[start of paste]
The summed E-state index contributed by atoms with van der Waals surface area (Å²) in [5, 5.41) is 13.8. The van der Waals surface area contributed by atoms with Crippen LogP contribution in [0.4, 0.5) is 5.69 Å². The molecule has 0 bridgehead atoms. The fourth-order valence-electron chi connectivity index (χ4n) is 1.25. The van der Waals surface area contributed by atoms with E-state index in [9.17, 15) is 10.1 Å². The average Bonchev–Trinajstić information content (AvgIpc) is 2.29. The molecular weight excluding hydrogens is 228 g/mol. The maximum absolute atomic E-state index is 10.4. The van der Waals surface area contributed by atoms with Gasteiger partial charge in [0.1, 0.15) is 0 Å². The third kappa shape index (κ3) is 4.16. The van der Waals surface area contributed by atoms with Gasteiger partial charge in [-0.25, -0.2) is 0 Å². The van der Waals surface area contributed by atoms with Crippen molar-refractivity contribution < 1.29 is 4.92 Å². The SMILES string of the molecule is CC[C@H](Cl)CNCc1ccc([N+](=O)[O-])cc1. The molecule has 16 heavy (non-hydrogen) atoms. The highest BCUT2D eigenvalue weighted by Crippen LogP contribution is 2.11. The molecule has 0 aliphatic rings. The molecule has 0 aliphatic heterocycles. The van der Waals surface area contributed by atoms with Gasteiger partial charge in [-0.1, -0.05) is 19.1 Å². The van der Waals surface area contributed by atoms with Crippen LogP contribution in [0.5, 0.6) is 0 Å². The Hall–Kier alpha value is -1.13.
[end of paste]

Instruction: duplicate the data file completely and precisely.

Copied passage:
The summed E-state index contributed by atoms with van der Waals surface area (Å²) in [5, 5.41) is 13.8. The van der Waals surface area contributed by atoms with Crippen LogP contribution in [0.4, 0.5) is 5.69 Å². The molecule has 0 bridgehead atoms. The fourth-order valence-electron chi connectivity index (χ4n) is 1.25. The van der Waals surface area contributed by atoms with E-state index in [9.17, 15) is 10.1 Å². The average Bonchev–Trinajstić information content (AvgIpc) is 2.29. The molecular weight excluding hydrogens is 228 g/mol. The maximum absolute atomic E-state index is 10.4. The van der Waals surface area contributed by atoms with Gasteiger partial charge in [0.1, 0.15) is 0 Å². The third kappa shape index (κ3) is 4.16. The van der Waals surface area contributed by atoms with Gasteiger partial charge in [-0.25, -0.2) is 0 Å². The van der Waals surface area contributed by atoms with Crippen molar-refractivity contribution < 1.29 is 4.92 Å². The SMILES string of the molecule is CC[C@H](Cl)CNCc1ccc([N+](=O)[O-])cc1. The molecule has 16 heavy (non-hydrogen) atoms. The highest BCUT2D eigenvalue weighted by Crippen LogP contribution is 2.11. The molecule has 0 aliphatic rings. The molecule has 0 aliphatic heterocycles. The van der Waals surface area contributed by atoms with Gasteiger partial charge in [-0.1, -0.05) is 19.1 Å². The van der Waals surface area contributed by atoms with Crippen LogP contribution in [0.5, 0.6) is 0 Å². The Hall–Kier alpha value is -1.13.